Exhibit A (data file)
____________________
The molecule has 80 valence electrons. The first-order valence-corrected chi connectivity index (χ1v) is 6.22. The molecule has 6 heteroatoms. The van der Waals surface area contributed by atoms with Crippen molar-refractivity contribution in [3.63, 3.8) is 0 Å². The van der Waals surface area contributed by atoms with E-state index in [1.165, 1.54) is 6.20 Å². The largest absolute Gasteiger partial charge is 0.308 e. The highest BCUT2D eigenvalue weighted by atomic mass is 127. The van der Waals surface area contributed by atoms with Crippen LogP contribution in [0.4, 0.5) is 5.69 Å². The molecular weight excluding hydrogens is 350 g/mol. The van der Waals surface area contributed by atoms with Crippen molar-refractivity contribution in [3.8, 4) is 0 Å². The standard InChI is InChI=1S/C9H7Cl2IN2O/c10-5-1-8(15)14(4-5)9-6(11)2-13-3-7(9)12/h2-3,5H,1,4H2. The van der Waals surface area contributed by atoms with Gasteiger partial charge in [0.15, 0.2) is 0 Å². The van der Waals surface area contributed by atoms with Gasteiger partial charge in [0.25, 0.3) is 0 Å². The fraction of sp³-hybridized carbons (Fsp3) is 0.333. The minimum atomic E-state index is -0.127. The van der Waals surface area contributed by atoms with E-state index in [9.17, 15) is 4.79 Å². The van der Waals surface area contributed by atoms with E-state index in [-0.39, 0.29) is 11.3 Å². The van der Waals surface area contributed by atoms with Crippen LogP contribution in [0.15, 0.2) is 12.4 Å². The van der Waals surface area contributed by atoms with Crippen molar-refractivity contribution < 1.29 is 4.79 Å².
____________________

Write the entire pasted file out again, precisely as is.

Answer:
The molecule has 80 valence electrons. The first-order valence-corrected chi connectivity index (χ1v) is 6.22. The molecule has 6 heteroatoms. The van der Waals surface area contributed by atoms with Crippen molar-refractivity contribution in [3.63, 3.8) is 0 Å². The van der Waals surface area contributed by atoms with E-state index in [1.165, 1.54) is 6.20 Å². The largest absolute Gasteiger partial charge is 0.308 e. The highest BCUT2D eigenvalue weighted by atomic mass is 127. The van der Waals surface area contributed by atoms with Crippen LogP contribution in [0.4, 0.5) is 5.69 Å². The molecular weight excluding hydrogens is 350 g/mol. The van der Waals surface area contributed by atoms with Crippen molar-refractivity contribution in [3.8, 4) is 0 Å². The standard InChI is InChI=1S/C9H7Cl2IN2O/c10-5-1-8(15)14(4-5)9-6(11)2-13-3-7(9)12/h2-3,5H,1,4H2. The van der Waals surface area contributed by atoms with Gasteiger partial charge in [0.15, 0.2) is 0 Å². The van der Waals surface area contributed by atoms with Gasteiger partial charge in [0.25, 0.3) is 0 Å². The fraction of sp³-hybridized carbons (Fsp3) is 0.333. The minimum atomic E-state index is -0.127. The van der Waals surface area contributed by atoms with E-state index in [9.17, 15) is 4.79 Å². The van der Waals surface area contributed by atoms with E-state index in [-0.39, 0.29) is 11.3 Å². The van der Waals surface area contributed by atoms with Crippen LogP contribution in [0.15, 0.2) is 12.4 Å². The van der Waals surface area contributed by atoms with Crippen molar-refractivity contribution < 1.29 is 4.79 Å².